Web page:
Is 50+1 the answer to problems in current electoral system?


It is some months now since the elections were conducted on May 21 2019. The declaration of candidate Arthur Peter Mutharika as winner by the Malawi Electoral Commission sparked a wide range of protests and the court case filed by the Malawi Congress Party (MCP)  leader Lazarus Chakwera and UTM’s Saulos Chilima challenging the results, currently awaits a decision by judges of the Constitutional Court.

APM being sworn-in after the May 21 elections

While the country is waiting with bated breath for the court outcome, debate on whether the country should adopt the 50+1 electoral system has been reignited. Hardly a day passes by without hearing or reading discussions on the need for the country to adopt the 50+1 system through various media outlets, social gatherings and even at workplaces. Recently, the Malawi Law Society also put its weight behind the 50+1 system.

While the 50+1 electoral system is being justified and touted as a better alternative to the current First-Past-the-Post (FPtP) system, it is necessary to look at the system more critically to avoid repeating the mistakes we made when we adopted the FPtP system in the first place.

Judging from the current problems the country is facing, it is clear that we did not think deeply about the systems and instruments that were supposed to accompany the running of the new type of government. We were so obsessed with removing the one party system that we cared less about the possible shortfalls that were to come with the FPtP. 

We are now learning the hard way. Although we are in a multi-party style of governance, most of the problems we had during the one party era are still haunting us. We still have presidents that wield too much power, more than the people that put them into office. Even the parties that sponsored them into power are powerless to control their own presidents when they go wayward as is the case in other countries. Democratic institutions like the Anti-Corruption Bureau, the Accountant and Auditor Generals’ offices, Parliament and other governance institutions perform their functions at the whims of the presidents.  All this is happening because we never thought deeply about the systems and instruments that we were supposed to put in place as we were transiting to multiparty type of government. I am afraid we are repeating the same mistake by only focusing on the 50+1 electoral system than the many alternatives that are there.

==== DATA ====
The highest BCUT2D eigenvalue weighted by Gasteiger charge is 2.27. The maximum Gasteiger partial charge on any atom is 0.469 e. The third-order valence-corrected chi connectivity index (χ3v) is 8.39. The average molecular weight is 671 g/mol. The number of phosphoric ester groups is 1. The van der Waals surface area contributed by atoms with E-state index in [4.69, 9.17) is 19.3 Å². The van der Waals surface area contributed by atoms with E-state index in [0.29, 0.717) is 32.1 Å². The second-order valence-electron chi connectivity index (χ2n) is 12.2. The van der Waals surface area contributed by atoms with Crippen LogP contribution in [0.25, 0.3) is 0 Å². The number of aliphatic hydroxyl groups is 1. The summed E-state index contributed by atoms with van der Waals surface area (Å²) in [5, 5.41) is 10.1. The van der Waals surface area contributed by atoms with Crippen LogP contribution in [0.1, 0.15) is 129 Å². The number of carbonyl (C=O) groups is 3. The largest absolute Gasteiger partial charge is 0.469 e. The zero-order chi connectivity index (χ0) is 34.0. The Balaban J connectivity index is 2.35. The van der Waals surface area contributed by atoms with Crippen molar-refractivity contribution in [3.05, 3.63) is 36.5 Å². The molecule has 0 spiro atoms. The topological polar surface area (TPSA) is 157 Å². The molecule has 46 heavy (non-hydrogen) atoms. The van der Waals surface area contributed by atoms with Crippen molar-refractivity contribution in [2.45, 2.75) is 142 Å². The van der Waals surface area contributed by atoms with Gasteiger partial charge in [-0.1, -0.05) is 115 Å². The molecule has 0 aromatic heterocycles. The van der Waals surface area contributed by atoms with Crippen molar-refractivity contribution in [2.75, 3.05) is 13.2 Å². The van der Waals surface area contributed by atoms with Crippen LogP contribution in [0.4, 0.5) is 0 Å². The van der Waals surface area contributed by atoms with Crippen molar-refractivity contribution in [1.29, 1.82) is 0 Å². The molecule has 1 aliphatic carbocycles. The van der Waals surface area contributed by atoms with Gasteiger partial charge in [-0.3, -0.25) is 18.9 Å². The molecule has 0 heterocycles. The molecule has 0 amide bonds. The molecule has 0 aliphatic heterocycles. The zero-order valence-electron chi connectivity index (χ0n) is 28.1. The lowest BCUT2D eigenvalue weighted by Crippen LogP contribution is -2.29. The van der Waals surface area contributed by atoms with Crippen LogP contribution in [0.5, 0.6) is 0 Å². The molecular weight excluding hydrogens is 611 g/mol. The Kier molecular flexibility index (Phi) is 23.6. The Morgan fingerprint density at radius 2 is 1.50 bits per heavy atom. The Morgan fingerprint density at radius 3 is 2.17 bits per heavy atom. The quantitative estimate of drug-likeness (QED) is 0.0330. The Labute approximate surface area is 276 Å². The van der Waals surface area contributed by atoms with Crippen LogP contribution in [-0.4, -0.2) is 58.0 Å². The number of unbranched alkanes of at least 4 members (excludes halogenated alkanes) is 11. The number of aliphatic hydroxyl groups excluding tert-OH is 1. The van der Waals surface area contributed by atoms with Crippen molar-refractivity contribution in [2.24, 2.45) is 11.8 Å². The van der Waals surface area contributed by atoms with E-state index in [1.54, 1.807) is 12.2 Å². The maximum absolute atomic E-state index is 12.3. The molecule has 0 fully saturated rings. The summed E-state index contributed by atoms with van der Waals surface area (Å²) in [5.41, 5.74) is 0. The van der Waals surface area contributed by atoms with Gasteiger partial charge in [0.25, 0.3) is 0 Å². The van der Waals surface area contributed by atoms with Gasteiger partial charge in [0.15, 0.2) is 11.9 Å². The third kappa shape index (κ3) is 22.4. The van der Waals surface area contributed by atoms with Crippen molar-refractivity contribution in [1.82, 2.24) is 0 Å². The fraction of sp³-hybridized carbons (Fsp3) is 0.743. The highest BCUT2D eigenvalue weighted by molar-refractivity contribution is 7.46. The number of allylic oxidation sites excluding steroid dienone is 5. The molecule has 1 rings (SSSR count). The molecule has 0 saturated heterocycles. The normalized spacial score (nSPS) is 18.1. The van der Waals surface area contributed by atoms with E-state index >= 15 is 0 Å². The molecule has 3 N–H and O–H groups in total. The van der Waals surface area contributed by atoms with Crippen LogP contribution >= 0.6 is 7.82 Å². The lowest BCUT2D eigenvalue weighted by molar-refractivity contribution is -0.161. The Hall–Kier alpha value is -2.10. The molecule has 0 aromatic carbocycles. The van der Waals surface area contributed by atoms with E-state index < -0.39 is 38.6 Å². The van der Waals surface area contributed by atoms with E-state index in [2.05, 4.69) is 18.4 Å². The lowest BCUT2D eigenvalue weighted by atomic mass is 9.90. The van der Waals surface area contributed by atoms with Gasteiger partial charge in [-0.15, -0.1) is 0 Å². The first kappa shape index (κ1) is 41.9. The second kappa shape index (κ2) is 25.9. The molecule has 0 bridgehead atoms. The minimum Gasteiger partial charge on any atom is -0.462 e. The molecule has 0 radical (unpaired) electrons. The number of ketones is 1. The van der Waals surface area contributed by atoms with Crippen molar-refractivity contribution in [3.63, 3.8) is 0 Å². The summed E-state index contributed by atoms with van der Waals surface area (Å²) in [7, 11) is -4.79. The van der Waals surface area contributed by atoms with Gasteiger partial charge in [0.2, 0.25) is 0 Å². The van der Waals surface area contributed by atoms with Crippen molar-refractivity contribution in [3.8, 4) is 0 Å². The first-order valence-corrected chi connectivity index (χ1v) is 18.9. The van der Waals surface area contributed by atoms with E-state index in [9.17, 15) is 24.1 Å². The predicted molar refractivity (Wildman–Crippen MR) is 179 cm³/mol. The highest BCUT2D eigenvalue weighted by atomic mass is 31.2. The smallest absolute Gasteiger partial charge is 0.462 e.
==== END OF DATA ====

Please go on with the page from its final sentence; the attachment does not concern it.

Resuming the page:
What we need is an electoral system that addresses our challenges, those which have beset us in all past elections since 1994. We need a system that is fair, that unites Malawians, that is acceptable to the majority of Malawians. The question is, does the 50+1 electoral system pass this test? I don’t think the answer is yes. We may be doing away with the monster we know only to invite another and probably a worse one. 

Based on past elections, I don’t think the 50+1 system is the solution. The 50+1 system is not very different from the FPtP. The only major difference is that when no candidate has amassed more than 50 percent of the votes, there will be a rerun between the two candidates that scored more votes than the rest of the candidates. It will not address the “big man syndrome”. In fact, it will enhance this considering that the one who wins will have the illusion that the majority of people (more than 50 percent) voted for him or her.

This may be an illusion because most of the people whose candidates may not have qualified for the second round may not vote in the rerun out of frustration. Remember Malawi’s problem in elections centres around issues of tribalism and regionalism, among others. This, therefore, has a chance of ushering in a candidate with fewer votes than was the case during the first elections. It also has the potential of voting in a candidate who is not accepted by the majority of Malawians in spite of the rerun. Apart from all this, the 50+1 system is also expensive. After spending in the first round of elections, tax payers must also cough more funds for the rerun.